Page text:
I had a small PRIQ queue up & running without any problems, but that approach doesn't handle latency.  HFSC seems to be the only one that handles latency, so you are pretty much forced to use it when you'r wrangling VoIP phones.



  • Dang…you're like, a legit network administrator. I'm just a guy that's played with routers at his house.

    Nevertheless I will press on, but I don't think I'll be much help to you with my limited knowledge.

    I have a post over at smallnetbuilder and they've suggested the ubiquiti routers, which after looking at them seem like they would be a good fit...though I'm kinda afraid of having to use the cmi to configure it. However, I'm reading that their forums are super helpful and they even have employees on the forums regularly answering questions.

    If I don't get something figured out really soon with pfs I think I'm going to head that route.

    I'll post back here with whatever I come up with.

    Thanks for the help!



  • @conradcliff:

    Hello there!

    So I've been playing with pfsense for a few days now, the more I do the more I realize how little I know.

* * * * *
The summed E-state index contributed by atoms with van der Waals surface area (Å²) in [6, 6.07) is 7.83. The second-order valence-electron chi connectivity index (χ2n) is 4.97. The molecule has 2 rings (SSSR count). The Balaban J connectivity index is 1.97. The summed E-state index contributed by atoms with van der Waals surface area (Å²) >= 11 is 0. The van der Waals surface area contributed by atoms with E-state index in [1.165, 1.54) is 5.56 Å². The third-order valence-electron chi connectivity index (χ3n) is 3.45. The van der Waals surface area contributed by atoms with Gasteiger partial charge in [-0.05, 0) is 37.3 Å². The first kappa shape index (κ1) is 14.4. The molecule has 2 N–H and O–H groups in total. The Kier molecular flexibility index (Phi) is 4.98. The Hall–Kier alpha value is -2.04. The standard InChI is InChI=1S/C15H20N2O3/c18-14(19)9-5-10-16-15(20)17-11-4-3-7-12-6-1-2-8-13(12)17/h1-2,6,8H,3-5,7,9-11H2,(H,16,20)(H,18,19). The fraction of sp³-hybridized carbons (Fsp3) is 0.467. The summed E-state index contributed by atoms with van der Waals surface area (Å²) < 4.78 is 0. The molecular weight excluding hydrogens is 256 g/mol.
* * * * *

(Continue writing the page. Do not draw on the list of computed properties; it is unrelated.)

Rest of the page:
Right now I have 3 intel nics installed.

    1 for WAN

    1 for LAN/VLANS

    1 for Voip

    I'm totally unsure of how to configure the 3rd nic for voip.

    We have a Vertical Xcelerator IP voip system that seems to send out IP in the .99.x range…how it can get that IP to the phones without smart switches and vlans setup I have no clue.

    I want to give it a dedicated hookup but I'm not sure how to route the traffic.

    I tried the traffic shaper which I thought was really cool but I'm missing quite a few things...even so simple as to understanding how the bandwidth percentages work.

    I found the voip document but it doesn't tell me much and the others seem to be for specific voip carriers (asterisk, etc.)

    Any help would be so appreciated!  :D

    Edit: After using the traffic shaper I shutdown the sense box and after rebooting it I lost all internet. I disabled the changes made in the traffic shaper and everything came back...shows how little I understand...HELP!

    Not exactly sure what you are trying to do here but I think you have a network with a VoIP system and you want to know how to make everything work together.

    First if you are going to be using VLANs you are going to need a smart switch or managed switches so I would first need to know what kind of equipment you are working with. I will just give you a very general idea of how to make everything work.